I cannot remember ever seeing Purple Herons work the water in a pair or more. Most times I spot Cattle Egrets in greater numbers than Purple Herons, fishing together in harmony, the Purple Heron easily recognizable among its shorter, fairer companions.
The image of a lone Purple Heron in its habitat is riveting not in the least because the lone ranger is a powerful metaphor for survival. It’s an image that can abide, and last time. And one which I’ve marveled in in the silhouette that distance will impose on the traveling eye early mornings and late evenings.
It is one reason why when I pass the waters off Borim in the direction of Margao, past a network of wetlands fed by the Zuari, Goa’s best known river after the Mandovi, I’m reminded of the lone Purple Heron outlined in the winter mist at dawn some years ago, poised in the stillness of its reflection, beak pointed at the sheet of water, not a ripple stirring the sheet to life.
In the moment I first saw it, it had metamorphosed into a painting, and I had paused to take it in.
Behind me the Chowgule Shipyard loomed over narrow waterways snaking inland, sheltered among mangroves fencing off the Zuari. I had turned my back to the Shipyard in the hope of ridding human encroachment in the unfolding scene, framing it so I could commit it to the primeval frame of reference that nature is best experienced in.
Across the Zuari, tracing a diagonal with Chowgule Shipyard, lay Mandovi Pellets Ltd.
Not for one moment did the Purple Heron move in the minutes that ticked by. In the urgency of its morning bite, it had delivered grace to the morning stillness that winter day, the wetland gradually revealing itself in the mist.
The wetlands, much of which are Khazan land, serve as a constant in a fast-changing landscape, and stretch some distance along the road in the direction of Margao before disappearing from view as the road turns South-West approaching Raia.
In late February this year, Ajay and I had turned off the highway at Tembim, riding South-East before turning left at Ganapoga where the waters parted on the landscape to reveal a road we might’ve missed if it wasn’t for a motorcyclist riding the barely visible ribbon.
"It looks like he is floating on water,” Ajay remarked. The road approximated a dyke barely rising above the water even as it kept the water at bay from harvested paddy fields turned to a shade of brown at the far end. It didn’t help that the tide was in, the water almost drawing level with the road.
The rumble of the motorcycle came in a series of gentle waves, fading out just as the next wave breached the quiet of the Salcette countryside, riding the light breeze that blew our way. If it wasn’t for the sound washing up at our ears in steady rhythm with the silence, we’d have been oblivious to the breeze.
The Sun was mellowing down for its date with the evening sky as we rode past a bus stop at the turn that straightened up and ran along, piercing a swathe of trees sheltering Portuguese-era homes before pulling up at Rachol Church adjoining the ferry crossing connecting Rachol with Shiroda to the east.
But before we made for Rachol Church dedicated to Our Lady of Snows, we paused briefly at the Chapel Nossa Senhora De Bom Parte in Caver.
Crunching to a stop in the gravel extending the narrow road on either side, we made for the Chapel Nossa Senhora De Bom Parte set back from the road and facing west.
As we walked up to the Chapel, the wetland stretched east behind us. The motorbike was long gone and silence had returned to the fading patch of sunlight dropping steadily on the Zuari hidden away among mangroves.
Behind us, in the distance the freshly whitewashed Rachol Church appeared like a piece of chalk flung into the trees and held fast by branches delighting in the prize, and history, cast their way for, the Rachol Parish Church is among the oldest churches in Salcette.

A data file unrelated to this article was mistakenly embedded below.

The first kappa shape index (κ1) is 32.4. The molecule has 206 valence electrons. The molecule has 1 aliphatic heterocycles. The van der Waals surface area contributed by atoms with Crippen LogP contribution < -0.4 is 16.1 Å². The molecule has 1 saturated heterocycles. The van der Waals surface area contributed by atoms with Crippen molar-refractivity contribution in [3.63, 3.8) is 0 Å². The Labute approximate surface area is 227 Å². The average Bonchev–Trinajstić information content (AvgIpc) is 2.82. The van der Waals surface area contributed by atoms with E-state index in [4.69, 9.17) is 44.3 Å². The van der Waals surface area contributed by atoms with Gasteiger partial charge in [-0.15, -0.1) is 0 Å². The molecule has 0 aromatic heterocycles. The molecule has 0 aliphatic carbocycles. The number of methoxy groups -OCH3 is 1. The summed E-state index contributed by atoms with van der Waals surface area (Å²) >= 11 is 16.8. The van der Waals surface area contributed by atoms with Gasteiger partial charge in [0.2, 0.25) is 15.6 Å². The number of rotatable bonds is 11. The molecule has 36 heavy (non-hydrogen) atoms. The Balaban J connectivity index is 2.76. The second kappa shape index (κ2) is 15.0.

A gentle incline stretching a little over fifty yards brought us to the Chapel. The Chapel of Nossa Senhora Do Bom Parto stood alone, unlike most Goan Chapels that exist cheek by jowl with homes in the neighbourhood.
Standing in front of the whitewashed Chapel, I trailed my eyes along the contours of the mountains rising in the distance, their brown contrasting with the sky above while the wetland flattened the landscape to the colour of water reflecting the heavens above.
Decorative lights strung out on wires hung from the chapel, likely put up in the event of a feast in the honour of Our Lady, or possibly marking a thanksgiving function. I didn’t know for sure and there was no one about to check with.
Nossa Senhora De Bom Parte. It was an uncommon title to happen upon in Goa, surely not in my experience traveling around Goa. The title of this devotion to Mother Mary, Capela De Nossa Senhora De Bom Parte, is associated with the birth of Jesus Christ, and consequently sought by expecting women to offer prayers for their well being in the period, and that of their child while promising to bring the child up in a manner befitting the humanity Jesus Christ preached and lived by. The prayer likely including –
I promise to guide my son
Always the right way,
The way that your Son, Jesus,
Traced for all men,
The path of good.
Built in 1899, the Chapel would have been among the earliest to cater to Salcette’s Christian neighbourhoods springing up in Ganapoga. Amid paddy fields and the Zuari abutting inland in the form of wetlands, the Chapel will have witnessed life steeped in and sustained by agriculture and fishing, with rural folk working as farm-hands and combining as community during religious festivals, first as Hindus, then as Christians upon their conversion by Christian missionaries as Portuguese influence swept inland upon their conquest of Goa, devouring the land with an intensity equaling their missionary zeal employed in forcibly converting the largely native Hindu population to Christianity.
It was a long time ago. It was not a long time ago. It depends on whom you talk to.
About us, serenity had triumphed, laying its card face-up. Floating on the breeze, voices of womenfolk walking along the road the motorcyclist had ridden over a short while ago, nudged us to the presence of humanity. Ahead, past the Chapel, a narrow road ended at the gate of a house shaded by trees and coconut palms (Madd in Konkani) in the front-yard. A dead-end.
Coconut husk lay in a large heap where the road ended at the gate. Walking up to the heap I noticed it to be of recent provenance, resulting from coconuts most likely harvested in the neighbourhood. Coconut groves, known as Bhaat in Konkani, are a common sight around Goa. Later I would come upon similar heaps of coconut husk piled up at Xeldem, and then at Pomburpa, all within days of each other, leading me to conclude January and February to be the coconut harvesting months in Goa, though not necessarily restricted to those months.